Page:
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dc.contributor.authorWallace, James*
dc.contributor.authorCornelius, Nelarine*
dc.date.accessioned2014-04-28T11:27:06Z
dc.date.available2014-04-28T11:27:06Z
dc.date.issued2010
dc.identifier.citationWallace, J., Cornelius, N. (2010) Community development and social regeneration: how the third sector addresses the beeds of BME communities in post-industrial cities. Journal of Business Ethics, 97 (S1), 43-54.
dc.identifier.urihttp://hdl.handle.net/10454/6227
dc.description.abstractInterest in third sector organisations (TSOs) is growing as their role in addressing social regeneration, especially in urban environments, is regarded as crucial by governmental and supra-governmental organisations. The challenge is increased in multicultural environments, where those from ethnic minorities may struggle to participate in the mainstream economy and society more broadly. There is an assumption that TSOs make a positive contribution to the social good of the diverse communities and client groups that they serve. However, although there have been many studies of ethicality in commercial and public sector organisations, few focus on TSOs. Furthermore, black and minority ethnic (BME) TSOs, in particular face specific pressures, caught between the high expectations of their capacity to engage with diverse communities where the public sector has failed and, in common with all TSOs, the struggle to secure the resources necessary to manage their organisations and deliver front-line services. In this article, we investigate how implicitly ethicality is constructed in TSOs, including those with a primary mission to provide support for and services to BME communities. Building on information obtained for 305 TSOs in a post-industrial city we develop a structural equation model (SEM) in order to evaluate the relationships between elements that we argue comprise ethicality. We then assess the manner in which TSOs generally, and BME TSOs specifically, vary in the manner in which they communicate their ethical purpose and the outcomes of their actions.en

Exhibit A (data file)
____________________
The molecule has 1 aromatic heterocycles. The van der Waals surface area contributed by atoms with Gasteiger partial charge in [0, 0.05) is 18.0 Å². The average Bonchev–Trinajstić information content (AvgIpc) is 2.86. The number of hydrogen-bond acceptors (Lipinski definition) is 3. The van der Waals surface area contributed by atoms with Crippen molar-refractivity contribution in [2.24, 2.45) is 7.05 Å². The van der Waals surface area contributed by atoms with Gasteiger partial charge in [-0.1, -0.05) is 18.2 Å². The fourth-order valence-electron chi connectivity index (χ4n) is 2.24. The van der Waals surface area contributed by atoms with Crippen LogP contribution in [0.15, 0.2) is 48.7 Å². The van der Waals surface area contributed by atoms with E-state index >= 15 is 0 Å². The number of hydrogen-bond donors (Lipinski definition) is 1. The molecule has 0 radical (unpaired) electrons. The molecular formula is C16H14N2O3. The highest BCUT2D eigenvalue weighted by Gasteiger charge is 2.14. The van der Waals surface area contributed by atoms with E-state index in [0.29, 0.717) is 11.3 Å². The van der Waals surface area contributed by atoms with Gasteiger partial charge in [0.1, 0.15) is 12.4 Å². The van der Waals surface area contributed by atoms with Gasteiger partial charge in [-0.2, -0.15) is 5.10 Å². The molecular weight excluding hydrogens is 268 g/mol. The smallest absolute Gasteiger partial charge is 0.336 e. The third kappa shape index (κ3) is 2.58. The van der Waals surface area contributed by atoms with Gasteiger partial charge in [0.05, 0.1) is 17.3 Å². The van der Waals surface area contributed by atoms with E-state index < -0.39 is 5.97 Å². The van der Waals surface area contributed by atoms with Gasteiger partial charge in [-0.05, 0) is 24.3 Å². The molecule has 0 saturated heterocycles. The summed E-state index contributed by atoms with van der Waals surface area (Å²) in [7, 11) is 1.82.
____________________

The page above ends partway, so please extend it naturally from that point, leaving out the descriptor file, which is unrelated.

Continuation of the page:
dc.subjectREF 2014; Third sector organisations; Black and minority ethnic (BME); Capabilities approach; Structural equation modelling; Ethicality
dc.titleCommunity development and social regeneration: how the third sector addresses the needs of BME communities in post-industrial cities
dc.typeArticle
dc.identifier.doihttps://doi.org/10.1007/s10551-011-1074-8


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